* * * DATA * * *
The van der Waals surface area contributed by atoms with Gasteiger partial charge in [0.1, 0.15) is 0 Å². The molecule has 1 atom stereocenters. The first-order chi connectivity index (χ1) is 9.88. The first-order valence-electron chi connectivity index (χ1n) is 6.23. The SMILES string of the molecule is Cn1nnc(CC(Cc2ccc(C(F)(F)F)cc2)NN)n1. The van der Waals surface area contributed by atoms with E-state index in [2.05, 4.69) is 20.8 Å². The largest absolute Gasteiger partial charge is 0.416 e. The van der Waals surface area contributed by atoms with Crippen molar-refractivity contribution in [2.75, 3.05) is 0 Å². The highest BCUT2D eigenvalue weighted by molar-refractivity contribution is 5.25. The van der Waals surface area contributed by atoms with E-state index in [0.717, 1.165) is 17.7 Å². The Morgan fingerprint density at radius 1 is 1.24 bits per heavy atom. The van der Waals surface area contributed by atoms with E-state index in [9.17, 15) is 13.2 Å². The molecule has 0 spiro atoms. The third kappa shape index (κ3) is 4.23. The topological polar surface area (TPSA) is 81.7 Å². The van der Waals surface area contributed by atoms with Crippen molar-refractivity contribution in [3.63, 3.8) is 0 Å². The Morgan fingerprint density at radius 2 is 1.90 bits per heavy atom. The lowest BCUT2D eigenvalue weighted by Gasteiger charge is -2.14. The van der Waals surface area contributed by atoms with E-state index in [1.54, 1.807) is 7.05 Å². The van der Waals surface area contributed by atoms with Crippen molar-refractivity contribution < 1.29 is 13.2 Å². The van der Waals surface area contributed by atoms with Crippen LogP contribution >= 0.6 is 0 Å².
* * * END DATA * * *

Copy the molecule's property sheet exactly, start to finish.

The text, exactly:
The van der Waals surface area contributed by atoms with Gasteiger partial charge in [0.1, 0.15) is 0 Å². The molecule has 1 atom stereocenters. The first-order chi connectivity index (χ1) is 9.88. The first-order valence-electron chi connectivity index (χ1n) is 6.23. The SMILES string of the molecule is Cn1nnc(CC(Cc2ccc(C(F)(F)F)cc2)NN)n1. The van der Waals surface area contributed by atoms with E-state index in [2.05, 4.69) is 20.8 Å². The largest absolute Gasteiger partial charge is 0.416 e. The van der Waals surface area contributed by atoms with Crippen molar-refractivity contribution in [2.75, 3.05) is 0 Å². The highest BCUT2D eigenvalue weighted by molar-refractivity contribution is 5.25. The van der Waals surface area contributed by atoms with E-state index in [0.717, 1.165) is 17.7 Å². The Morgan fingerprint density at radius 1 is 1.24 bits per heavy atom. The van der Waals surface area contributed by atoms with E-state index in [9.17, 15) is 13.2 Å². The molecule has 0 spiro atoms. The third kappa shape index (κ3) is 4.23. The topological polar surface area (TPSA) is 81.7 Å². The van der Waals surface area contributed by atoms with Crippen molar-refractivity contribution in [3.63, 3.8) is 0 Å². The Morgan fingerprint density at radius 2 is 1.90 bits per heavy atom. The lowest BCUT2D eigenvalue weighted by Gasteiger charge is -2.14. The van der Waals surface area contributed by atoms with E-state index in [1.54, 1.807) is 7.05 Å². The van der Waals surface area contributed by atoms with Crippen molar-refractivity contribution < 1.29 is 13.2 Å². The van der Waals surface area contributed by atoms with Crippen LogP contribution >= 0.6 is 0 Å².